Clarksville, TN Online: News, Opinion, Arts & Entertainment.


Topic: UAV

Department of Defense releases Estimated Impacts of Sequestration-Level Funding Report

 

United States Department of Defense - DoDWashington, D.C. – On Tuesday, April 15th, 2014, the Department of Defense released a report that documents the damaging cuts to military forces, modernization, and readiness that will be required if defense budgets are held at sequester-levels in the years beyond fiscal 2015.  This report fulfills a commitment made by Secretary Chuck Hagel to provide details on the effects of these undesirable budget cuts.

As the report says, sequester level budgets would result in continued force-level cuts across the military services.

The Army would be reduced to 420,000 active duty soldiers along with 315,000 in the Guard and 185,000 in the Reserve. «Read the rest of this article»

Sections: News | No Comments
 

Fort Campbell’s 3rd Brigade Combat Team’s UAS teams enhance skills through field training

 

Written by Spc. Brian Smith-Dutton
3rd Brigade Combat Team, 101st Airborne Division

Fort Campbell KY - 101st Airborne DivisionRakkasanFort Campbell, KY – The Tactical Unmanned Aerial Systems operators and maintainers assigned to TUAS platoon, 3rd Special Troops Battalion, 3rd Brigade Combat Team “Rakkasans,” 101st Airborne Division (Air Assault), have spent several weeks in the field to advance their capabilities as the UAS asset for the Rakkasans.

“This is our third week out here for our field exercise,” said Spc. John Alexander, a TUAS operator assigned to the TUAS Platoon, “This field exercise was designed to increase our readiness level by incorporating combat mission simulations.”

Spc. Thomas Olsen, a Tactical Unmanned Aerial System maintainer assigned to the TUAS Platoon, Company B, 3rd Special Troops Battalion, 3rd Brigade Combat Team "Rakkasans," 101st Airborne Division (Air Assault), calls in another systems check before loading the Shadow Unmanned Aerial System on the launcher at Fort Campbell, Ky., Sept. 9, 2013. Olsen and the rest of his platoon spent three weeks in the field to advance their skills and to increase their readiness level so they are ready to assist the brigade on future missions. (Spc. Brian Smith-Dutton/U.S.Army)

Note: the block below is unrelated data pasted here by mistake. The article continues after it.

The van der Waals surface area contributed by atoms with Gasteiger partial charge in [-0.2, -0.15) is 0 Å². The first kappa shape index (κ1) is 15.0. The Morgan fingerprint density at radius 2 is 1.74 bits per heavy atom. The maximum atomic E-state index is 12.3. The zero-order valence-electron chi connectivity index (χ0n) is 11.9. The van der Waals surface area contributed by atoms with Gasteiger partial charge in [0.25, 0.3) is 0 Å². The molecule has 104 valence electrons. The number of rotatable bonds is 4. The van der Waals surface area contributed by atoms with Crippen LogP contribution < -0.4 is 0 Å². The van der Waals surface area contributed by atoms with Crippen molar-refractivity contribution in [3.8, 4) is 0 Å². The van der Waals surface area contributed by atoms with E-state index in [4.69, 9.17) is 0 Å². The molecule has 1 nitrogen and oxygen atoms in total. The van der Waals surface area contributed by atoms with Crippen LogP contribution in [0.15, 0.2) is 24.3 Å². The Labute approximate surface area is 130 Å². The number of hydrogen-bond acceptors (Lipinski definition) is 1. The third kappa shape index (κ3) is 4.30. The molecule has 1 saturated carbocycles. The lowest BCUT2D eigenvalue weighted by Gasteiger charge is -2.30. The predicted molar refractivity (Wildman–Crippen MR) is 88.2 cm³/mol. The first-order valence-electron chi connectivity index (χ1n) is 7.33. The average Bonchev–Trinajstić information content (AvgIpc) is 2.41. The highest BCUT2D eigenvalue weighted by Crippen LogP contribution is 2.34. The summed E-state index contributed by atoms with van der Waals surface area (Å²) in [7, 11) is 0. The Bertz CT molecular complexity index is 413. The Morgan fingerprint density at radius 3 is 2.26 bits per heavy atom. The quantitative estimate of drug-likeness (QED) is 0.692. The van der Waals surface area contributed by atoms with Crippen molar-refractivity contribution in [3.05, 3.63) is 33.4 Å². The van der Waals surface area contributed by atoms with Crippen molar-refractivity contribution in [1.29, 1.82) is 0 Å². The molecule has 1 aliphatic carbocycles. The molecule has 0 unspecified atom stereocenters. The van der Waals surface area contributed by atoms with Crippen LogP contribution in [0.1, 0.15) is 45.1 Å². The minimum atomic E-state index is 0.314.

Spc. Thomas Olsen, a Tactical Unmanned Aerial System maintainer assigned to the TUAS Platoon, Company B, 3rd Special Troops Battalion, 3rd Brigade Combat Team “Rakkasans,” 101st Airborne Division (Air Assault), calls in another systems check before loading the Shadow Unmanned Aerial System on the launcher at Fort Campbell, Ky., Sept. 9, 2013. Olsen and the rest of his platoon spent three weeks in the field to advance their skills and to increase their readiness level so they are ready to assist the brigade on future missions. (Spc. Brian Smith-Dutton/U.S.Army)

«Read the rest of this article»

Sections: News | No Comments
 

NASA to use RQ-14 Dragon Eye unmanned aircraft to study Costa Rica’s active Turrialba Volcano Plume

 

Written by Alan Buis
NASA’s Jet Propulsion Laboratory

NASA - National Aeronautics and Space AdministrationPasadena, CA – Studying volcanos can be hazardous work, both for researchers and aircraft. To penetrate such dangerous airspace, unmanned aerial vehicles (UAVs), especially those with electric engines that ingest little contaminated air, are an emerging and effective way to gather crucial data about volcanic ash and gases.

Last month, a team of NASA researchers deployed three repurposed military UAVs with special instruments into and above the noxious sulfur dioxide plume of Costa Rica’s active Turrialba volcano, near San Jose.

NASA researchers modified three repurposed Aerovironment RQ-14 Dragon Eye unmanned aerial vehicles acquired from the United States Marine Corps to study the sulfur dioxide plume of Costa Rica's Turrialba volcano. The project is designed to improve the remote sensing capability of satellites and computer models of volcanic activity. (Image credit: Google/NASA/Matthew Fladeland)

NASA researchers modified three repurposed Aerovironment RQ-14 Dragon Eye unmanned aerial vehicles acquired from the United States Marine Corps to study the sulfur dioxide plume of Costa Rica’s Turrialba volcano. The project is designed to improve the remote sensing capability of satellites and computer models of volcanic activity. (Image credit: Google/NASA/Matthew Fladeland)

«Read the rest of this article»

Sections: Technology | No Comments
 



  • Visit Us On FacebookVisit Us On TwitterVisit Us On PinterestVisit Us On YoutubeCheck Our FeedVisit Us On Instagram
  • Personal Controls

    Archives